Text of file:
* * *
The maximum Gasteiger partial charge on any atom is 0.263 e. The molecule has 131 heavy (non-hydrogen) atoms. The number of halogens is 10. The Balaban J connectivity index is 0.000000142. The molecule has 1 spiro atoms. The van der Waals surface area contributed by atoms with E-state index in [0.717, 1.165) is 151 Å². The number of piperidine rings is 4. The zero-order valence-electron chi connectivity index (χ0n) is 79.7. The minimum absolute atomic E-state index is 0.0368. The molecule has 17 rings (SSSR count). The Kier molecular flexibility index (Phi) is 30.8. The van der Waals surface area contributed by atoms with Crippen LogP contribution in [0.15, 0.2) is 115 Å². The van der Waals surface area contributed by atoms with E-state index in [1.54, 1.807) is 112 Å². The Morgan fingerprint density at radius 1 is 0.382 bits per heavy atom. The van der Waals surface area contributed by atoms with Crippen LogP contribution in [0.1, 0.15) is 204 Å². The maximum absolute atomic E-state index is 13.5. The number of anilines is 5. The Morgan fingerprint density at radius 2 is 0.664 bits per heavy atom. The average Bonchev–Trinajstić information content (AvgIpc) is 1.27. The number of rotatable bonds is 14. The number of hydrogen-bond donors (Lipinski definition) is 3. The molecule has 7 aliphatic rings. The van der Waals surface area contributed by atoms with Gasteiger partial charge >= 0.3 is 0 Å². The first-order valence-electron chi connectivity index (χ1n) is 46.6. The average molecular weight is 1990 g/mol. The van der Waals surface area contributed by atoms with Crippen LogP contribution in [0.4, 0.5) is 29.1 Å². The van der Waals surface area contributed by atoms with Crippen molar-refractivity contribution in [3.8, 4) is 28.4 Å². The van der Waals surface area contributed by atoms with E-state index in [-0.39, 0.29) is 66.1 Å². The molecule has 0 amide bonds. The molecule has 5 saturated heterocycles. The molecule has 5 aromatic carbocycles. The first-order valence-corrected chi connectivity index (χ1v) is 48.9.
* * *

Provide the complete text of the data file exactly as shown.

The maximum Gasteiger partial charge on any atom is 0.263 e. The molecule has 131 heavy (non-hydrogen) atoms. The number of halogens is 10. The Balaban J connectivity index is 0.000000142. The molecule has 1 spiro atoms. The van der Waals surface area contributed by atoms with E-state index in [0.717, 1.165) is 151 Å². The number of piperidine rings is 4. The zero-order valence-electron chi connectivity index (χ0n) is 79.7. The minimum absolute atomic E-state index is 0.0368. The molecule has 17 rings (SSSR count). The Kier molecular flexibility index (Phi) is 30.8. The van der Waals surface area contributed by atoms with Crippen LogP contribution in [0.15, 0.2) is 115 Å². The van der Waals surface area contributed by atoms with E-state index in [1.54, 1.807) is 112 Å². The Morgan fingerprint density at radius 1 is 0.382 bits per heavy atom. The van der Waals surface area contributed by atoms with Crippen LogP contribution in [0.1, 0.15) is 204 Å². The maximum absolute atomic E-state index is 13.5. The number of anilines is 5. The Morgan fingerprint density at radius 2 is 0.664 bits per heavy atom. The average Bonchev–Trinajstić information content (AvgIpc) is 1.27. The number of rotatable bonds is 14. The number of hydrogen-bond donors (Lipinski definition) is 3. The molecule has 7 aliphatic rings. The van der Waals surface area contributed by atoms with Gasteiger partial charge >= 0.3 is 0 Å². The first-order valence-electron chi connectivity index (χ1n) is 46.6. The average molecular weight is 1990 g/mol. The van der Waals surface area contributed by atoms with Crippen LogP contribution in [0.4, 0.5) is 29.1 Å². The van der Waals surface area contributed by atoms with Crippen molar-refractivity contribution in [3.8, 4) is 28.4 Å². The van der Waals surface area contributed by atoms with E-state index in [-0.39, 0.29) is 66.1 Å². The molecule has 0 amide bonds. The molecule has 5 saturated heterocycles. The molecule has 5 aromatic carbocycles. The first-order valence-corrected chi connectivity index (χ1v) is 48.9.